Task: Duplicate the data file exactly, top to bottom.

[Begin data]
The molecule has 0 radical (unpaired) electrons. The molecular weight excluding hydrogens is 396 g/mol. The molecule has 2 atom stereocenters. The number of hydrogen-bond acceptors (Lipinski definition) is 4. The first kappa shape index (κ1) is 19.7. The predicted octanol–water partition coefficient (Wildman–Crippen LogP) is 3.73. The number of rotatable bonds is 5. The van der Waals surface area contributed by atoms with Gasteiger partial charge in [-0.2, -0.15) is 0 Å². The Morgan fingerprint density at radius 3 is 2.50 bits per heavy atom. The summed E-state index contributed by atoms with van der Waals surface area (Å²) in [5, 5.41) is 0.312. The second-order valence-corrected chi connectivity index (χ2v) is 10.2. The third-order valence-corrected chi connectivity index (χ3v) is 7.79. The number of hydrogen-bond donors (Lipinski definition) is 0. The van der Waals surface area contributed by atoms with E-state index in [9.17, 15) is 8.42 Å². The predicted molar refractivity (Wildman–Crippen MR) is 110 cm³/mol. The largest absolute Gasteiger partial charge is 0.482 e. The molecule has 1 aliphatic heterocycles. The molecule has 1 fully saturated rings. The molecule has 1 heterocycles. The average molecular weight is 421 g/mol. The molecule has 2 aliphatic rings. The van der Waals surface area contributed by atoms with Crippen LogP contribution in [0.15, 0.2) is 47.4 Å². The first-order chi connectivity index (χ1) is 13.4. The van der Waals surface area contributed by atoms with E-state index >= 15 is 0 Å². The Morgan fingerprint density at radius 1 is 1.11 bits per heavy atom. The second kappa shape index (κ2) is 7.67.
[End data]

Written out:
The molecule has 0 radical (unpaired) electrons. The molecular weight excluding hydrogens is 396 g/mol. The molecule has 2 atom stereocenters. The number of hydrogen-bond acceptors (Lipinski definition) is 4. The first kappa shape index (κ1) is 19.7. The predicted octanol–water partition coefficient (Wildman–Crippen LogP) is 3.73. The number of rotatable bonds is 5. The van der Waals surface area contributed by atoms with Gasteiger partial charge in [-0.2, -0.15) is 0 Å². The Morgan fingerprint density at radius 3 is 2.50 bits per heavy atom. The summed E-state index contributed by atoms with van der Waals surface area (Å²) in [5, 5.41) is 0.312. The second-order valence-corrected chi connectivity index (χ2v) is 10.2. The third-order valence-corrected chi connectivity index (χ3v) is 7.79. The number of hydrogen-bond donors (Lipinski definition) is 0. The van der Waals surface area contributed by atoms with E-state index in [9.17, 15) is 8.42 Å². The predicted molar refractivity (Wildman–Crippen MR) is 110 cm³/mol. The largest absolute Gasteiger partial charge is 0.482 e. The molecule has 1 aliphatic heterocycles. The molecule has 1 fully saturated rings. The molecule has 1 heterocycles. The average molecular weight is 421 g/mol. The molecule has 2 aliphatic rings. The van der Waals surface area contributed by atoms with Crippen LogP contribution in [0.15, 0.2) is 47.4 Å². The first-order chi connectivity index (χ1) is 13.4. The van der Waals surface area contributed by atoms with E-state index >= 15 is 0 Å². The Morgan fingerprint density at radius 1 is 1.11 bits per heavy atom. The second kappa shape index (κ2) is 7.67.